When you’re diagnosed with breast cancer, there is a lot of scientific-medical-surgical consulting that takes place. There is a sense of urgency – for both the doctors and the patient. Get it completely diagnosed, measured through biopsy, PET scan done to see if there is cancer anywhere else in the body. Usually the patient talks first with an oncologist and then a surgeon. The surgeon makes recommendations based on the location and size of the tumor.
“I have a tumor. It’s malignant and growing. How fast? Has it gone into my lymph nodes yet?” These are some of the thoughts I had. “Will I need chemotherapy, radiation?”
“We won’t know about chemo or rad,” the scientific team says, “until your Oncotype testing comes back two or three weeks after the surgery. It will also measure the likelihood of recurrence and the need (or not) for chemotherapy and possibly radiation.”
No one – No One – asks you how you’re feeling, either physically or emotionally. The decisive and urgent actions to eradicate the cancer growing in your body are the focus of the whole medical team – oncologist, breast surgeon, oncological radiologist.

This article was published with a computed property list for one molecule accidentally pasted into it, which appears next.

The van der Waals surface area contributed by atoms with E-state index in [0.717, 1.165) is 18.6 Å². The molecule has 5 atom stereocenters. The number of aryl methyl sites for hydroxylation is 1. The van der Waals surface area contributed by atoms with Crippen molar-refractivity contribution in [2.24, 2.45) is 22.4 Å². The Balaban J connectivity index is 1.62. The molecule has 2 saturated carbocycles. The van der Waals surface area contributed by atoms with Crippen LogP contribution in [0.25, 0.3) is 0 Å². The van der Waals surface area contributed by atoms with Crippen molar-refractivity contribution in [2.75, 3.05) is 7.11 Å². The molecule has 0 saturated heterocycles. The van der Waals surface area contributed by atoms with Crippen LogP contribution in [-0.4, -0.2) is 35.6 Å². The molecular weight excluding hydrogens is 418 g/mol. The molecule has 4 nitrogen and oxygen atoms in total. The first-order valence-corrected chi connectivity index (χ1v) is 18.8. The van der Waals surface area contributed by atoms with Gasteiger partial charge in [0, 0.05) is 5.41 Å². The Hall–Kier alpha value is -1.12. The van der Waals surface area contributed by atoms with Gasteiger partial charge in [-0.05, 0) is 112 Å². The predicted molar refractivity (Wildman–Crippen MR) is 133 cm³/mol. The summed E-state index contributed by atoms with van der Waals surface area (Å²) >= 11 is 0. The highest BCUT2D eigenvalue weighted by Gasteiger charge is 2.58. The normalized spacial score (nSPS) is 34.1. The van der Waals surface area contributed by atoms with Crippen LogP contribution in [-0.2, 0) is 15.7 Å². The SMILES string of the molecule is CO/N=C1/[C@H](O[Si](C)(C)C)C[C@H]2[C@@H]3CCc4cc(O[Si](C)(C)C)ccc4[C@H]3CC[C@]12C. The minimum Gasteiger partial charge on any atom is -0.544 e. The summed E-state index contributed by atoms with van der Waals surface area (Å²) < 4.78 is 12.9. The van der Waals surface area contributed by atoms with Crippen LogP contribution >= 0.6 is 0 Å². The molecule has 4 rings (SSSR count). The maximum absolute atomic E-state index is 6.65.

I was given the choice of lumpectomy or mastectomy. But two surgeons highly recommended mastectomy because of the placement (behind the nipple) and the size of the tumor. I wanted it done, cleaned, gone. I have such small breasts, barely a handful. I chose mastectomy; the doctors noted duly, good choice. Had ... such small breasts. One breast now. And many women lose both at the same time and in the first surgery.
But no one came to tell me how it feels, not physically but emotionally and mentally, to have a breast removed. A lumpectomy, too, can be deeply invasive and heavy scarring results. No one asks something like, “Do you know or suspect that you have PTSD from any other event or process in your life? Who are your caregivers after surgery? We’d like to meet with as many of them as we can so we can prepare them for your physical needs, but also your emotional responses following surgery.”
No. No one comes and asks these questions. Perhaps a woman, with breast cancer awaiting the surgery, has been raped in the past. Maybe even 20 years before, and still has PTSD, and she’s beginning to see and feel the tiny signs of being triggered – rising anxiety, full-blown panic attacks (Oh, I just had one – and then another comes along two days before surgery).
No one prepares you for the full impact of the first minute of awakening from anesthesia, as you slowly remember why you’re in the hospital bed hooked up to IVs and you don’t know what to touch, and you don’t want to touch anything.
Part 2 tomorrow…